A new article in Dark Reading discusses the “4 Ways CISOs Can Strengthen Their Security Resilience.” The article caught my attention because one of the 4 areas was to “Secure Workloads and Kubernetes Environments.” I was surprised by the inclusion of this requirement not because it isn’t important, but because I assumed it would be just considered a given requirement in every organization today.
With the COVID pandemic this last year causing the move to the cloud to accelerate, having workloads in the cloud and using Kubernetes to orchestrate container workloads has become fairly commonplace, which is why I’m surprised security for workloads and Kubernetes isn’t just a given for most organizations.
If further evidence is needed to support security for cloud workloads and Kubernetes, the recent Verizon Data Breach Investigations Report for 2021 confirmed the growing trend of web applications moving to the cloud, and the need for security for these internet facing applications.
The Dark Reading article offers this point of view on the need to “Secure Workloads & Kubernetes Environments”:
Migration to the cloud shows no sign of slowing down, which must result in security that extends across workloads, containers, and Kubernetes environments. Protection across cloud workloads should be the top priority for organizations utilizing public and private clouds to take cloud security to the next level and protect against attacks such as cloud jacking. It’s critical that CISOs integrate their network detection and response with their endpoint protection platforms, while also deploying workload security to ensure all assets, no matter where they live, are protected.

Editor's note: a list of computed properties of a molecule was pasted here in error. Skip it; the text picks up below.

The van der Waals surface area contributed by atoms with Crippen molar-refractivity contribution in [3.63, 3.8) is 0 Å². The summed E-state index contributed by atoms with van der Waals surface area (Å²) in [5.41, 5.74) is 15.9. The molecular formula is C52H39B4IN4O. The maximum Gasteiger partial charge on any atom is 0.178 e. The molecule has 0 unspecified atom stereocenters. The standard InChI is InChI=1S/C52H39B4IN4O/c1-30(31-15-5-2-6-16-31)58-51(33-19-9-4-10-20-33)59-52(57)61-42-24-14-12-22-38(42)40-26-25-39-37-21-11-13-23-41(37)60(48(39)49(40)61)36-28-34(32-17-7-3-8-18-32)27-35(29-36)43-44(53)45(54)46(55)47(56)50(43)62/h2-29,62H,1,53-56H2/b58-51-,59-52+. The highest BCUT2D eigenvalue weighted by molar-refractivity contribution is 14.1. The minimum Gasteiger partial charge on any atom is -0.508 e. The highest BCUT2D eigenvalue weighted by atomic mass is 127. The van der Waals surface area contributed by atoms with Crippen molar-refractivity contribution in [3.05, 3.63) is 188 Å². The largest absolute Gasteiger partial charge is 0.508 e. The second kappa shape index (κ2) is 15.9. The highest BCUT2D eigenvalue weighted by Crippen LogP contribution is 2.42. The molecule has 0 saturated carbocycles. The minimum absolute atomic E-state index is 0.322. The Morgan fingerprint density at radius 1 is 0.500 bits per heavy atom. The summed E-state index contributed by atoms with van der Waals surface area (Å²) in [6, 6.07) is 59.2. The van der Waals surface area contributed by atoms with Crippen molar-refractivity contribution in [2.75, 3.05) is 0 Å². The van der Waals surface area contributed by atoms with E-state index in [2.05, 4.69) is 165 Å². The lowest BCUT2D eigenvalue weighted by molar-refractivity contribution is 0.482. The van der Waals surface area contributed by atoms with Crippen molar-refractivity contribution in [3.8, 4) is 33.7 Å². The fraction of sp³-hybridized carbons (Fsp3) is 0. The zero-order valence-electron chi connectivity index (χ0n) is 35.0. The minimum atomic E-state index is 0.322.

Take a Page from NIST to Improve Application Security
There are a number of simple measures an organization can take to improve their web application security stance. First starts at the very beginning of application development, and that’s making sure developers take security into consideration when developing and coding applications. Second, is making sure that software and operating systems are kept up to date, with the latest updates and patches to ensure known vulnerabilities that have patches are not exploited.